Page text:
If there's a problem with these two episodes, it's that it can actually come off as a little too preachy.  Much of the dialogue seems expository in nature, with Sisko explaining how and why things came to be so bad to Bashir, who knows less about the history than Sisko.  But otherwise, this is a fantastic pair of episodes, maybe even more so now than when they were first made.

The other two-parter begins with an explosion that destroys the shop of Cardassian tailor Garak (Andrew Robinson).  The investigation takes Garak and Odo into the world of the feared Cardassian intelligence agency, the Obsidian Order, and we learn more about Garak's past.  But it turns out that the Obsidian Order has formed an alliance with the Romulan intelligence faction, the Tal'Shiar, in a bid to launch a first strike to decimate the Dominion. 

These two episodes feature some fantastic interactions between Garak and Odo.  One is a man who lies professionally, and the other dedicates himself to truth and justice.  The two characters work extremely well together, all of it coming to a head in a fantastic scene where Garak is ordered to torture Odo, but ultimately it's Garak who begs Odo to tell him "something, anything!"  And to cap it off, the second part presents some of DS9's biggest action yet as the Jem'Hadar shatter the joint Cardassian/Romulan fleet.

Little hints toward this episode are sprinkled through earlier ones.  In "Defiant," transporter duplicate Thomas Riker (Jonathan Frakes) steals the Defiant and takes it into Cardassian space, exposing the buildup of ships belonging to the Obsidian Order.  Later, in "Visionary," O'Brien uncovers a Romulan plot to destroy the station.  All this helps give a sense of momentum and cohesion to the season, far more so than any previous season of 'Star Trek.'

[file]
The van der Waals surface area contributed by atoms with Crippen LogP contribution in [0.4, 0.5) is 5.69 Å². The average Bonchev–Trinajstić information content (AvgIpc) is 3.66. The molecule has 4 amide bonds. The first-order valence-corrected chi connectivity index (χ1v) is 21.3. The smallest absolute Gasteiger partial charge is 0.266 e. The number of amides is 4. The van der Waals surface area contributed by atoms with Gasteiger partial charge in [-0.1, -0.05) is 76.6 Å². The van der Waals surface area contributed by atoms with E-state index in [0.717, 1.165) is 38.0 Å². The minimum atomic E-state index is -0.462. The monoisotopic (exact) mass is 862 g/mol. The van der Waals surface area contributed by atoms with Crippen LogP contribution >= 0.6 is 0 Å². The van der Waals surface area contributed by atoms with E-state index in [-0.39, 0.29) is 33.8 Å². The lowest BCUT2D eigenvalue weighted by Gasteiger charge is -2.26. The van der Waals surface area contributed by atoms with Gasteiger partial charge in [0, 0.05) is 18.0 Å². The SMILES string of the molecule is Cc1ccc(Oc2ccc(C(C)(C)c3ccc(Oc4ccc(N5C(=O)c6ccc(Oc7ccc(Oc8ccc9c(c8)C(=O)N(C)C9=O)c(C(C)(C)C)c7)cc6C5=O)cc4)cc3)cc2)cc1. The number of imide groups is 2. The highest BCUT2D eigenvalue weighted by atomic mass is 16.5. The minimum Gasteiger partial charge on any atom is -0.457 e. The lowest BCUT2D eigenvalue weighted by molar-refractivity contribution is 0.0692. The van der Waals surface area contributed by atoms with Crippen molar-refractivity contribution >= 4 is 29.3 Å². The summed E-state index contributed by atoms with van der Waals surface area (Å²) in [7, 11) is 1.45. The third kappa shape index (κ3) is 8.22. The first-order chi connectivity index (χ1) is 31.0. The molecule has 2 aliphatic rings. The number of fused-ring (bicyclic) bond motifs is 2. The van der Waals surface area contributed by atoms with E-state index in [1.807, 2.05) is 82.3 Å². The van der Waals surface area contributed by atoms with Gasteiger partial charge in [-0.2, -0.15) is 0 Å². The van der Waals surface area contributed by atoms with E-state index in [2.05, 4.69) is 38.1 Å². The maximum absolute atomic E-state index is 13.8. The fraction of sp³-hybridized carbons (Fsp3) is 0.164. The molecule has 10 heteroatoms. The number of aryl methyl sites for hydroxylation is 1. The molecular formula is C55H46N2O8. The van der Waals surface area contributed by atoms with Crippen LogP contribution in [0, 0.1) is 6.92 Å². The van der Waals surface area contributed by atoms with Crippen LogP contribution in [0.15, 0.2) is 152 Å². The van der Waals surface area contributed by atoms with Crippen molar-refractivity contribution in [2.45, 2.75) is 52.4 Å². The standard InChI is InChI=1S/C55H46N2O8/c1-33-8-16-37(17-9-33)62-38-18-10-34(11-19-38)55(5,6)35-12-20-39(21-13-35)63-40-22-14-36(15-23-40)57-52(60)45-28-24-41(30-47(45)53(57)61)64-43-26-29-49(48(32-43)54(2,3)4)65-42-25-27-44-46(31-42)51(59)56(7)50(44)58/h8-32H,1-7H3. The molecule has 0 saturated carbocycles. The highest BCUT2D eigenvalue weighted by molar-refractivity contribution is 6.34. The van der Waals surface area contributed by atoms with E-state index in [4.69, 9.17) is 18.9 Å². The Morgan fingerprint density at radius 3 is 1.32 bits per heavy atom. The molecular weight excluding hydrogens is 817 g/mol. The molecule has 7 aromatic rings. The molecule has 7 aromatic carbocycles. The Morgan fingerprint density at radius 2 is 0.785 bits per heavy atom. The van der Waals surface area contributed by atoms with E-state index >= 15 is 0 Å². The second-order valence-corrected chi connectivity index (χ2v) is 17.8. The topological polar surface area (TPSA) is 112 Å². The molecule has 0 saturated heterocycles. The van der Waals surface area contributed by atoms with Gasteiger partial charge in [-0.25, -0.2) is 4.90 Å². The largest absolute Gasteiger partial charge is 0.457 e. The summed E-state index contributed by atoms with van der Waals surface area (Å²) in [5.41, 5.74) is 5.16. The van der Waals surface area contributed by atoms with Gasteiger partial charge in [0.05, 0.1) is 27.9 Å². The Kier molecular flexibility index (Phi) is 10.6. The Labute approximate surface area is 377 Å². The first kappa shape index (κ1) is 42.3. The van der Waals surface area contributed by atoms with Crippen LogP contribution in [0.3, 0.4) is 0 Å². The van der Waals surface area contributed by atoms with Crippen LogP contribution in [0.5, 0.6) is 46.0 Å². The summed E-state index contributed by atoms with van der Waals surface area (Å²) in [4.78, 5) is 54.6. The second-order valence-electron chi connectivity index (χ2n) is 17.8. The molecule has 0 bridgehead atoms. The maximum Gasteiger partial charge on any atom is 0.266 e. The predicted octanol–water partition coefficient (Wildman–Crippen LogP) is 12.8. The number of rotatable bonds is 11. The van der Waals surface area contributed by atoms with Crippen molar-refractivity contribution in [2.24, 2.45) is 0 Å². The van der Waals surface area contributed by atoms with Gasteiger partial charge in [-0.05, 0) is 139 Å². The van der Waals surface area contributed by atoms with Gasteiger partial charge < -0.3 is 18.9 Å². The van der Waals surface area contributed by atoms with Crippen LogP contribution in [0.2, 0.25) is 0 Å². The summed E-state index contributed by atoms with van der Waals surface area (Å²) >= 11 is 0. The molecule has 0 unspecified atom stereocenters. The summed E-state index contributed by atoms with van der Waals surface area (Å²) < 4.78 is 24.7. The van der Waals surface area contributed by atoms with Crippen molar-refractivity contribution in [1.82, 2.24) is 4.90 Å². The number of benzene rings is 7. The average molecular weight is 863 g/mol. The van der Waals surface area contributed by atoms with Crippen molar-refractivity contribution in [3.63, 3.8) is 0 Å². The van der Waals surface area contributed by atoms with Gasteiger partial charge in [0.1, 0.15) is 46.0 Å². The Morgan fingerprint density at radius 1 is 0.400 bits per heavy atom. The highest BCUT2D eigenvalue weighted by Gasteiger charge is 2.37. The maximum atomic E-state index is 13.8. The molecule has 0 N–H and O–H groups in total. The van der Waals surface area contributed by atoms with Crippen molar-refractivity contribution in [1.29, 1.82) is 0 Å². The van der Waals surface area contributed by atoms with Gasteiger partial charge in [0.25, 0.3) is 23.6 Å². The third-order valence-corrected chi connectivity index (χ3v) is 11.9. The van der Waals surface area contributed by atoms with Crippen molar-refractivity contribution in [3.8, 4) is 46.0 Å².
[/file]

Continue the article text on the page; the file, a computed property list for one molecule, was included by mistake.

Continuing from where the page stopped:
There are plenty of other great episodes throughout the season, including "Life Support," in which Bashir struggles with the ethical implications of keeping a person alive through various implants, even as their personality degrades through the procedures.  In "Heart of Stone," Odo is forced to reveal his feelings for Major Kira as one of the reasons why he won't return to his people.  "Through the Looking Glass" finds Sisko kidnapped and taken into the Mirror Universe to help the Terran Resistance.  In "Explorers," Sisko and his son Jake (Cirroc Lofton) build an ancient Bajoran sail ship and prove that it was capable of reaching Cardassia hundreds of years ago.  And in "Shakaar," Kira nearly starts a Bajoran civil war when Kai Winn (Louise Fletcher) tries to usurp control of the government.   

"Deep Space Nine" is a fantastic show.  Season Three helps set the stage further for the epic conflicts to come in later seasons.  There are revelations that will change the lives of every character on the show, bigger action sequences and ever-improving special effects. 

See Also
Season One
Season Two